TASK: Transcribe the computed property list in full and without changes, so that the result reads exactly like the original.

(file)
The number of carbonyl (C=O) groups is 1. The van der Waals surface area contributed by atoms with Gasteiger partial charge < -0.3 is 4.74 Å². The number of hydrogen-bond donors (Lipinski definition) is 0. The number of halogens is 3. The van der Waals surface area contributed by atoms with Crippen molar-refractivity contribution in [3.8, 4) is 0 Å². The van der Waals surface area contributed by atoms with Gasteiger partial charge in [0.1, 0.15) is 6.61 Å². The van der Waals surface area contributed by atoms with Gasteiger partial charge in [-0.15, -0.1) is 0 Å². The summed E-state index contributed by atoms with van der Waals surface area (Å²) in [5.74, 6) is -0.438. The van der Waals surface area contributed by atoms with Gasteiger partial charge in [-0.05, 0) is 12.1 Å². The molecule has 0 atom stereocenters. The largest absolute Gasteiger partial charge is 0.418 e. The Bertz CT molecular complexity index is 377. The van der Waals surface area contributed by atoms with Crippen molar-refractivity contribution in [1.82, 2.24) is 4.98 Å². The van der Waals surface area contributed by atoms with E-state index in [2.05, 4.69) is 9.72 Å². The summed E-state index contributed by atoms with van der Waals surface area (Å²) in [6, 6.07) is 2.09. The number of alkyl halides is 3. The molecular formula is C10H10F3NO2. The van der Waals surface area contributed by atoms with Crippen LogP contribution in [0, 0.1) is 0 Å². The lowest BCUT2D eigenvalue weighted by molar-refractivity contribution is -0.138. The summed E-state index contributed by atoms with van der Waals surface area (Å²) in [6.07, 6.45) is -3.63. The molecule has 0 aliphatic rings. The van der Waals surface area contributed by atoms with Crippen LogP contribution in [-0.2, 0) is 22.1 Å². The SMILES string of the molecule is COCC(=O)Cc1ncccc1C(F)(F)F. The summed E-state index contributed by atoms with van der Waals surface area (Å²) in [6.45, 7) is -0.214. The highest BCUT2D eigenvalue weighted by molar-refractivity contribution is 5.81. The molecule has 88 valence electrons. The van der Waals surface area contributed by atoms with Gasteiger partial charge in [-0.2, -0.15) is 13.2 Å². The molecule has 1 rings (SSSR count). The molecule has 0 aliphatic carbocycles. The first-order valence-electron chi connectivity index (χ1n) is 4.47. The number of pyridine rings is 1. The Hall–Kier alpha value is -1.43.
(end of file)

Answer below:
The number of carbonyl (C=O) groups is 1. The van der Waals surface area contributed by atoms with Gasteiger partial charge < -0.3 is 4.74 Å². The number of hydrogen-bond donors (Lipinski definition) is 0. The number of halogens is 3. The van der Waals surface area contributed by atoms with Crippen molar-refractivity contribution in [3.8, 4) is 0 Å². The van der Waals surface area contributed by atoms with Gasteiger partial charge in [0.1, 0.15) is 6.61 Å². The van der Waals surface area contributed by atoms with Gasteiger partial charge in [-0.15, -0.1) is 0 Å². The summed E-state index contributed by atoms with van der Waals surface area (Å²) in [5.74, 6) is -0.438. The van der Waals surface area contributed by atoms with Gasteiger partial charge in [-0.05, 0) is 12.1 Å². The molecule has 0 atom stereocenters. The largest absolute Gasteiger partial charge is 0.418 e. The Bertz CT molecular complexity index is 377. The van der Waals surface area contributed by atoms with Crippen molar-refractivity contribution in [1.82, 2.24) is 4.98 Å². The van der Waals surface area contributed by atoms with E-state index in [2.05, 4.69) is 9.72 Å². The summed E-state index contributed by atoms with van der Waals surface area (Å²) in [6, 6.07) is 2.09. The number of alkyl halides is 3. The molecular formula is C10H10F3NO2. The van der Waals surface area contributed by atoms with Crippen LogP contribution in [0, 0.1) is 0 Å². The lowest BCUT2D eigenvalue weighted by molar-refractivity contribution is -0.138. The summed E-state index contributed by atoms with van der Waals surface area (Å²) in [6.07, 6.45) is -3.63. The molecule has 0 aliphatic rings. The van der Waals surface area contributed by atoms with Crippen LogP contribution in [-0.2, 0) is 22.1 Å². The SMILES string of the molecule is COCC(=O)Cc1ncccc1C(F)(F)F. The summed E-state index contributed by atoms with van der Waals surface area (Å²) in [6.45, 7) is -0.214. The highest BCUT2D eigenvalue weighted by molar-refractivity contribution is 5.81. The molecule has 88 valence electrons. The van der Waals surface area contributed by atoms with Gasteiger partial charge in [-0.2, -0.15) is 13.2 Å². The molecule has 1 rings (SSSR count). The molecule has 0 aliphatic carbocycles. The first-order valence-electron chi connectivity index (χ1n) is 4.47. The number of pyridine rings is 1. The Hall–Kier alpha value is -1.43.